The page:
Incompressible wind accretion [HEAP]

We present a simple, analytic model for the accretion flow of an incompressible wind onto a gravitating object. This solution corresponds to the Newtonian limit of a previously known relativistic model for a fluid obeying a stiff equation of state for which the sound speed is constant everywhere and equal to the speed of light. The new solution should be useful as a benchmark test for numerical hydrodynamics codes and, moreover, it can be used as an illustrative example in a gas dynamics course.

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E. Tejeda
Mon, 22 May 17

Comments: 7 pages, 3 figures. Submitted. Comments welcome

Stability of Einstein static universe in Eddington-inspire Born-Infeld theory [CL]

By considering the realization of emergent universe scenario in Eddington-inspire Born-Infeld (EiBI) theory, we study the stability of Einstein static universe filled with perfect fluid in EiBI theory against both the homogeneous and inhomogeneous scalar perturbations in this work. We find that in both the spatially flat and closed cases, the emergent universe scenario is no longer viable, since Einstein static universe cannot be stable against both the homogeneous and inhomogeneous scalar perturbations simultaneously. However, the emergent universe scenario survives in the spatially open case, while Einstein static universe can be stable under some conditions.

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S. Li and H. Wei
Mon, 22 May 17

Comments: 10 pages, revtex4

Oscillation modes of rapidly rotating neutron stars in scalar-tensor theories of gravity [CL]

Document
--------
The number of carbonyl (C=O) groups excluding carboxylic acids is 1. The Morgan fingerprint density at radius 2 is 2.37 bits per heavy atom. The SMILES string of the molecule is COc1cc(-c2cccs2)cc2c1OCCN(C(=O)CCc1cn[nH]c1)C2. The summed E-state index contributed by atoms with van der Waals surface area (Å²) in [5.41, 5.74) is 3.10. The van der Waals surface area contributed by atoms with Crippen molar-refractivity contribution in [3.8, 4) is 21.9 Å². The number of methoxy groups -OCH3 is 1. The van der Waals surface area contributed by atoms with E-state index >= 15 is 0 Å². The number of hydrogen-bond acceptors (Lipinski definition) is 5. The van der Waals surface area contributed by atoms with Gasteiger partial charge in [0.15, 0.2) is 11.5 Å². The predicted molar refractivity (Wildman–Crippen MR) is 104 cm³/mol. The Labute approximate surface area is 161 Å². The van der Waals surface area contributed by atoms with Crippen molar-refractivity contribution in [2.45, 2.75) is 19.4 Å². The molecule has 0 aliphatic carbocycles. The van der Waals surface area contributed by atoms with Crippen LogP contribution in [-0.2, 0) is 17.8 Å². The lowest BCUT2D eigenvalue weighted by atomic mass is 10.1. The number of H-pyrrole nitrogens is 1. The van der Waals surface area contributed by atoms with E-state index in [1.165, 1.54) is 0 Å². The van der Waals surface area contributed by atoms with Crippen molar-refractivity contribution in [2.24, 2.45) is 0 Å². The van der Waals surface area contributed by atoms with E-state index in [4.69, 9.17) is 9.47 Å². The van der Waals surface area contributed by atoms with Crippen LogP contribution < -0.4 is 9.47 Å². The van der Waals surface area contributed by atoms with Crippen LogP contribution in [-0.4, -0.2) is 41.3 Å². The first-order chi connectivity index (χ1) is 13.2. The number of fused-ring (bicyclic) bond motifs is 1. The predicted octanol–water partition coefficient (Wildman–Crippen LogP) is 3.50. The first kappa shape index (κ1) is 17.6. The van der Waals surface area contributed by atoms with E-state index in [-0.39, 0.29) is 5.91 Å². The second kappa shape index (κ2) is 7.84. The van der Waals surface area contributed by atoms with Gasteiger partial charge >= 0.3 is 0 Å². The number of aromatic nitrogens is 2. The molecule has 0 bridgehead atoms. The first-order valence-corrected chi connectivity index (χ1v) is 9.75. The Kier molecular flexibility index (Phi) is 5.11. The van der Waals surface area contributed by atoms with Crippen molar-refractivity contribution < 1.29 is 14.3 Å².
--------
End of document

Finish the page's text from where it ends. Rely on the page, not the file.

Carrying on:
We perform the first study of the oscillation frequencies of rapidly rotating neutron stars in alternative theories of gravity, focusing mainly on the fundamental $f$-modes. We concentrated on a particular class of alternative theories – the (massive) scalar-tensor theories. The generalization to rapid rotation is important because on one hand the rapid rotation can magnify the deviations from general relativity compared to the static case and on the other hand some of the most efficient emitters of gravitational radiation, such as the binary neutron star merger remnants, are supposed to be rotating close to their Kepler (mass-shedding) limits shortly after their formation. We have constructed several sequences of models starting from the nonrotating case and reaching up to the Kepler limit, with different values of the scalar-tensor theory coupling constant and the scalar field mass. The results show that the deviations from pure Einstein’s theory can be significant especially in the case of nonzero scalar field mass. An important property of the oscillation modes of rapidly rotating stars is that they can become secularly unstable due to the emission of gravitational radiation, that is so-called Chandrasekhar-Friedman-Schutz instability. Such unstable modes are efficient emitters of gravitational radiation. Our studies show that the inclusion of nonzero scalar field would decrease the threshold value of the normalized angular momentum where this instability stars to operate, but the growth time of the instability seems to be increased compared to pure general relativity.

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S. Yazadjiev, D. Doneva and K. Kokkotas
Mon, 22 May 17

Comments: 9 pages, 2 figures

The nonspinning binary black hole merger scenario revisited [CL]